•  Be prepared for failures. Cut when you realize it. Always keep your initial buy small so that if there has been a mistake and you have to cut your losses, the portfolio doesn’t get materially affect. Instead, try to build up the positions as the conviction grows and triggers start to appear.

 

  • Some observations;
  1. There are different strategies in investing and each has its merit. Choose the one that works for you. We don’t need to copy anybody, rather we should try to understand ourselves and see what suits our temperament.
  2. Successful investor trait – remove bias, rigidity. Try your hand at various styles of investing and see if it’s for you or not. Be and stay a learner.
  3. When good times come, make them count. One can use a trailing ”profit protection” i.e once you have realized that it’s time to exit from a stock (be it a cyclical or an overvalued quality company) but you know that it’s in fancy and you wish to ride the maximum upside, put a mental trailing stop-loss in place. For example, once your desired exit price is reached, simply put a 10-15% trailing stop-loss and exit at once if it hits otherwise keep riding the trend.
  4. Many investors keep watching the index, watch your stocks instead.
  5. Good stock at a bad price may underperform bad stock at a good price.
  6. Investing is more of an art than science.
  7. Temperament is the most important quality of a good investor.
  • Some case studies with financials taken from screener.in;

1. A Graphite electrode company in which the OPM jumped from 16% in 2016 to 71% in 2019 and during the same period, net profit went from 4cr to 3026cr. The PE was 150 at the price of 150 Rs which came down to 5 when the price hit 4500. The best time to invest was when the PE was 150 rather than when it became 5. The best results for the company came a year later in 2019 but the stock price had already corrected significantly by then. So, the price peaked way before the best results. That’s why one needs to think counter-intuitively when it comes to cyclical investing.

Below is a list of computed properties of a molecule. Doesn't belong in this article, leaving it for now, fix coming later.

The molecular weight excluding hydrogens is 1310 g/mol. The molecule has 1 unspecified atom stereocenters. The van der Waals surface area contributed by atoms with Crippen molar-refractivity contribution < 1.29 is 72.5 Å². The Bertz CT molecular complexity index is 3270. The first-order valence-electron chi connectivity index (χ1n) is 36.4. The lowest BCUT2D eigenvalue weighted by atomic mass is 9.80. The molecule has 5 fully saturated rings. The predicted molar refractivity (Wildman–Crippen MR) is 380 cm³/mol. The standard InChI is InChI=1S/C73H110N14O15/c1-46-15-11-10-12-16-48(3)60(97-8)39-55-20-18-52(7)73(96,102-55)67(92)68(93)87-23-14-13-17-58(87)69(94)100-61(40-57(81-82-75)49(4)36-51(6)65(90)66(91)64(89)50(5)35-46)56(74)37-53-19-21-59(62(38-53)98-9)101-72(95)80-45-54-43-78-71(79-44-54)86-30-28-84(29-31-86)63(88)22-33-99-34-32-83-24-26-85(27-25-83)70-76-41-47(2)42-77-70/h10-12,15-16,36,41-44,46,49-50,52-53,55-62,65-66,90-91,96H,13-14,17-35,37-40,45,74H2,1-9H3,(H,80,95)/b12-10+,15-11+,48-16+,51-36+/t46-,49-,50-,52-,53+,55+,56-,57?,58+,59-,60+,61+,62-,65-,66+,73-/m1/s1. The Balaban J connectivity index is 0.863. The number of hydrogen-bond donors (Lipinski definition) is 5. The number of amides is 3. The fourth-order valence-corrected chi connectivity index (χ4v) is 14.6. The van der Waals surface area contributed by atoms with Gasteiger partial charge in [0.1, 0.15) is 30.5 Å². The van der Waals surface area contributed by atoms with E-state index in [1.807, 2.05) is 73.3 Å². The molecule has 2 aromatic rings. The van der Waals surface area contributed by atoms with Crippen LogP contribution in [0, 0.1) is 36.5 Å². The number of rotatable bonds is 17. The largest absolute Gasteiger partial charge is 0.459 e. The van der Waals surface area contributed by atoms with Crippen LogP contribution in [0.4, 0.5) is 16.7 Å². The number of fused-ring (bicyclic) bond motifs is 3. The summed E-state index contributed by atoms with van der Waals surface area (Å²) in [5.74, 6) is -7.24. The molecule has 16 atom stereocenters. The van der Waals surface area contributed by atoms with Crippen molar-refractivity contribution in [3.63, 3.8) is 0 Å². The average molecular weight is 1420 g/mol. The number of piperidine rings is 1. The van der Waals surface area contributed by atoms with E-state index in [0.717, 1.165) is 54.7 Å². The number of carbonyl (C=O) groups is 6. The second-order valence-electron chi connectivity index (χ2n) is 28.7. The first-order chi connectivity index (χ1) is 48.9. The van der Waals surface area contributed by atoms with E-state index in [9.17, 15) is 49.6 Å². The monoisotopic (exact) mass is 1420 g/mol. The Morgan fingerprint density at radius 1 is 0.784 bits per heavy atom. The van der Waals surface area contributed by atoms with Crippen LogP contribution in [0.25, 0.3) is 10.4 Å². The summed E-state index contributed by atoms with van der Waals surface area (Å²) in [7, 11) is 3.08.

2. A Paper company that had operating profits of -39cr in 2012 and OPM of -17% which transformed into an operating profit of 71cr and OPM of 22% in the year 2017. During the same period, the stock price went up from Rs 10 to 280. As it’s a cyclical stock, the operational metrics, as well as the stock prices, have cooled down ever since with the stock trading at Rs 75 in the more recent times.

3. A Polyfilm company delivered a net profit of 1056cr in 2011 from a net profit of 94cr the previous year, subsequently in March 2014 the company ended the year with a loss of 7cr. That’s how the cyclical whipsaws tend to work. The stock price went from 90Rs to 475 Rs within a year’s time. The margins went all the way down to 3% in 2014 from the peak margins of 36% in 2011.

4. A highly profitable metal mining company consistently had OPM above 40% YoY but due to certain factors the year 2016 saw the OPM drop to 11%. Considering the average OPMs for the company were way higher in the past, this appeared to be an anomaly of sorts and anomaly it was as the margins recovered back to >40% in the next two years. The stock price went from Rs 90 in 2016 to Rs 265 in 2018. Considering it’s a PSU, the risk-adjusted return from the investment was quite good considering the time frame.

  • Some helpful sources of information;
  1. http://www.platts.com
  2. http://www.steelmint.com
  3. http://www.lme.com
  4. http://www.mcxindia.com
  5. http://www.zauba.com
  6. http://www.mining.com
  7. http://www.steel.gov.in
  8. http://www.businessinsider.com
  9. http://www.google.com

With this post, my goal was to summarise this insightful presentation made by Jiten and deliver the essence of his talk in the most effective way. He has been kind enough to share the slides of his PowerPoint presentation from the event. Link to the slides can be found [Here]